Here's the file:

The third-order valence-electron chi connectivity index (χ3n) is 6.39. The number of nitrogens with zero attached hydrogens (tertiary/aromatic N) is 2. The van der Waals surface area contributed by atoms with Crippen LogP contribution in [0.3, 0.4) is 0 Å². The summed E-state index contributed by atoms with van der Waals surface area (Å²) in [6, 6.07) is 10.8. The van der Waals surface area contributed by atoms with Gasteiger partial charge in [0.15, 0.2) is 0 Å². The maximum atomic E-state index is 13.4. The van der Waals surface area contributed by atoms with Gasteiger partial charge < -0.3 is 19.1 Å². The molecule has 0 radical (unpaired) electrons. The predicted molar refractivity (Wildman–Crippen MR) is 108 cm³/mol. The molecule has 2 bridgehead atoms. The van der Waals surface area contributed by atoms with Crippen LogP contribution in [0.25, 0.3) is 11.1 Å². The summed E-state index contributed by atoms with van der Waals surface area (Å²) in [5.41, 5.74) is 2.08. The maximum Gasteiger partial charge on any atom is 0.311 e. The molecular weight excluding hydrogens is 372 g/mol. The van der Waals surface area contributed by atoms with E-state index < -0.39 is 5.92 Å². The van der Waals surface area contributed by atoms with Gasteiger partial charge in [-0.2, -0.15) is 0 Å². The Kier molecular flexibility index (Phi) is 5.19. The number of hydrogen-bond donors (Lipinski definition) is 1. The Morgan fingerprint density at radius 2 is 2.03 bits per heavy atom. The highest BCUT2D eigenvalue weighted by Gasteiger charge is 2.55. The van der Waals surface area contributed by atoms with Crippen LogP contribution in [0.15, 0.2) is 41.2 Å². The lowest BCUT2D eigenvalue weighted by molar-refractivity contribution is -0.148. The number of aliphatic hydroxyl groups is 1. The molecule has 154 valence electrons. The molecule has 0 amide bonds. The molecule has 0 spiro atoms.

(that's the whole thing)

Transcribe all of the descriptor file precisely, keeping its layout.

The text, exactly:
The third-order valence-electron chi connectivity index (χ3n) is 6.39. The number of nitrogens with zero attached hydrogens (tertiary/aromatic N) is 2. The van der Waals surface area contributed by atoms with Crippen LogP contribution in [0.3, 0.4) is 0 Å². The summed E-state index contributed by atoms with van der Waals surface area (Å²) in [6, 6.07) is 10.8. The van der Waals surface area contributed by atoms with Gasteiger partial charge in [0.15, 0.2) is 0 Å². The maximum atomic E-state index is 13.4. The van der Waals surface area contributed by atoms with Gasteiger partial charge < -0.3 is 19.1 Å². The molecule has 0 radical (unpaired) electrons. The predicted molar refractivity (Wildman–Crippen MR) is 108 cm³/mol. The molecule has 2 bridgehead atoms. The van der Waals surface area contributed by atoms with Crippen LogP contribution in [0.25, 0.3) is 11.1 Å². The summed E-state index contributed by atoms with van der Waals surface area (Å²) in [5.41, 5.74) is 2.08. The maximum Gasteiger partial charge on any atom is 0.311 e. The molecular weight excluding hydrogens is 372 g/mol. The van der Waals surface area contributed by atoms with E-state index < -0.39 is 5.92 Å². The van der Waals surface area contributed by atoms with Gasteiger partial charge in [-0.2, -0.15) is 0 Å². The Kier molecular flexibility index (Phi) is 5.19. The number of hydrogen-bond donors (Lipinski definition) is 1. The Morgan fingerprint density at radius 2 is 2.03 bits per heavy atom. The highest BCUT2D eigenvalue weighted by Gasteiger charge is 2.55. The van der Waals surface area contributed by atoms with Crippen LogP contribution in [0.15, 0.2) is 41.2 Å². The lowest BCUT2D eigenvalue weighted by molar-refractivity contribution is -0.148. The number of aliphatic hydroxyl groups is 1. The molecule has 154 valence electrons. The molecule has 0 amide bonds. The molecule has 0 spiro atoms.